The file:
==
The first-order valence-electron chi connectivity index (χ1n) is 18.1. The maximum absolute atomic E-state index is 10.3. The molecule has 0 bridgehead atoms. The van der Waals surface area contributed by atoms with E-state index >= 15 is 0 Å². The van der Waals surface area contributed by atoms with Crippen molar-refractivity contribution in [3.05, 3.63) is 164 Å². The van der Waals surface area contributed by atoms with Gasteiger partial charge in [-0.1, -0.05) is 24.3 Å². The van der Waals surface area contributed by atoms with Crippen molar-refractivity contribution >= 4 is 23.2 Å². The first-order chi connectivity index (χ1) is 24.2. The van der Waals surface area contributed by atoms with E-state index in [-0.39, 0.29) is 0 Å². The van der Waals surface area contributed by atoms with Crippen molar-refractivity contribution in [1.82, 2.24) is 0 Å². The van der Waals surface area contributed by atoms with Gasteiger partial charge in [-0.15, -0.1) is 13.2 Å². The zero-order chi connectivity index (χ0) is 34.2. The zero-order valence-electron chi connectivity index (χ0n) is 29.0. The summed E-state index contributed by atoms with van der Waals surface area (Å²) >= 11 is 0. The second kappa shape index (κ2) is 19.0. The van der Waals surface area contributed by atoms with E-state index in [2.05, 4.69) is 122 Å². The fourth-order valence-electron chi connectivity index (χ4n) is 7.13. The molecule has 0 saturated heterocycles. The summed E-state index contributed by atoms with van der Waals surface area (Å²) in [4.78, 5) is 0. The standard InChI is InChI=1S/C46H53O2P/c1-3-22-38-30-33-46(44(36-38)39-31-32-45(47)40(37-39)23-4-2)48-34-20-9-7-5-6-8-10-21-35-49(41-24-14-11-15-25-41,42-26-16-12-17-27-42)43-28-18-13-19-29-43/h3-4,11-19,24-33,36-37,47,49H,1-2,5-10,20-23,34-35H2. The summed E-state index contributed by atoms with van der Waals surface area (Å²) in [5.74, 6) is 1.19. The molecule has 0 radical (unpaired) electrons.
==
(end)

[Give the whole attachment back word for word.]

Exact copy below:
The first-order valence-electron chi connectivity index (χ1n) is 18.1. The maximum absolute atomic E-state index is 10.3. The molecule has 0 bridgehead atoms. The van der Waals surface area contributed by atoms with E-state index >= 15 is 0 Å². The van der Waals surface area contributed by atoms with Crippen molar-refractivity contribution in [3.05, 3.63) is 164 Å². The van der Waals surface area contributed by atoms with Gasteiger partial charge in [-0.1, -0.05) is 24.3 Å². The van der Waals surface area contributed by atoms with Crippen molar-refractivity contribution >= 4 is 23.2 Å². The first-order chi connectivity index (χ1) is 24.2. The van der Waals surface area contributed by atoms with E-state index in [-0.39, 0.29) is 0 Å². The van der Waals surface area contributed by atoms with Crippen molar-refractivity contribution in [1.82, 2.24) is 0 Å². The van der Waals surface area contributed by atoms with Gasteiger partial charge in [-0.15, -0.1) is 13.2 Å². The zero-order chi connectivity index (χ0) is 34.2. The zero-order valence-electron chi connectivity index (χ0n) is 29.0. The summed E-state index contributed by atoms with van der Waals surface area (Å²) >= 11 is 0. The second kappa shape index (κ2) is 19.0. The van der Waals surface area contributed by atoms with E-state index in [2.05, 4.69) is 122 Å². The fourth-order valence-electron chi connectivity index (χ4n) is 7.13. The molecule has 0 saturated heterocycles. The summed E-state index contributed by atoms with van der Waals surface area (Å²) in [4.78, 5) is 0. The standard InChI is InChI=1S/C46H53O2P/c1-3-22-38-30-33-46(44(36-38)39-31-32-45(47)40(37-39)23-4-2)48-34-20-9-7-5-6-8-10-21-35-49(41-24-14-11-15-25-41,42-26-16-12-17-27-42)43-28-18-13-19-29-43/h3-4,11-19,24-33,36-37,47,49H,1-2,5-10,20-23,34-35H2. The summed E-state index contributed by atoms with van der Waals surface area (Å²) in [5.74, 6) is 1.19. The molecule has 0 radical (unpaired) electrons.